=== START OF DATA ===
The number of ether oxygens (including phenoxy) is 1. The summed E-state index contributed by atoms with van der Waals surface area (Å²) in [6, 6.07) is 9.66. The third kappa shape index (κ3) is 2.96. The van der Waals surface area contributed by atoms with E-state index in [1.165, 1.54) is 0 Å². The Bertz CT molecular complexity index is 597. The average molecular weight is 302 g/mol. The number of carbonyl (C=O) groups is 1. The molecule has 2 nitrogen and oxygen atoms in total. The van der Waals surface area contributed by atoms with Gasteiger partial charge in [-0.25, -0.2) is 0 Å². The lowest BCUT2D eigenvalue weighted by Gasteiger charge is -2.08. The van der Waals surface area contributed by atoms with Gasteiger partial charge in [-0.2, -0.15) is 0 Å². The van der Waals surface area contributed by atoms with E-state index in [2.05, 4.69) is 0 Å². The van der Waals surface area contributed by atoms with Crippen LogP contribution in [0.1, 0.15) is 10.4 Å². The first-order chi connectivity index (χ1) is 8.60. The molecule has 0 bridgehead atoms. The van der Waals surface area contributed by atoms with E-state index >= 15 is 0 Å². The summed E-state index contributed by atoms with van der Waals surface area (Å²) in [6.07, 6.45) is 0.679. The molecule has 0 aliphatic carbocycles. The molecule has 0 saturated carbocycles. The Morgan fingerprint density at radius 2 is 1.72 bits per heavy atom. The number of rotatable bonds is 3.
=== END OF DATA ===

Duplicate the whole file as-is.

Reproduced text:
The number of ether oxygens (including phenoxy) is 1. The summed E-state index contributed by atoms with van der Waals surface area (Å²) in [6, 6.07) is 9.66. The third kappa shape index (κ3) is 2.96. The van der Waals surface area contributed by atoms with E-state index in [1.165, 1.54) is 0 Å². The Bertz CT molecular complexity index is 597. The average molecular weight is 302 g/mol. The number of carbonyl (C=O) groups is 1. The molecule has 2 nitrogen and oxygen atoms in total. The van der Waals surface area contributed by atoms with Gasteiger partial charge in [-0.25, -0.2) is 0 Å². The lowest BCUT2D eigenvalue weighted by Gasteiger charge is -2.08. The van der Waals surface area contributed by atoms with Gasteiger partial charge in [-0.2, -0.15) is 0 Å². The van der Waals surface area contributed by atoms with E-state index in [2.05, 4.69) is 0 Å². The van der Waals surface area contributed by atoms with Crippen LogP contribution in [0.1, 0.15) is 10.4 Å². The first-order chi connectivity index (χ1) is 8.60. The molecule has 0 bridgehead atoms. The van der Waals surface area contributed by atoms with E-state index >= 15 is 0 Å². The summed E-state index contributed by atoms with van der Waals surface area (Å²) in [6.07, 6.45) is 0.679. The molecule has 0 aliphatic carbocycles. The molecule has 0 saturated carbocycles. The Morgan fingerprint density at radius 2 is 1.72 bits per heavy atom. The number of rotatable bonds is 3.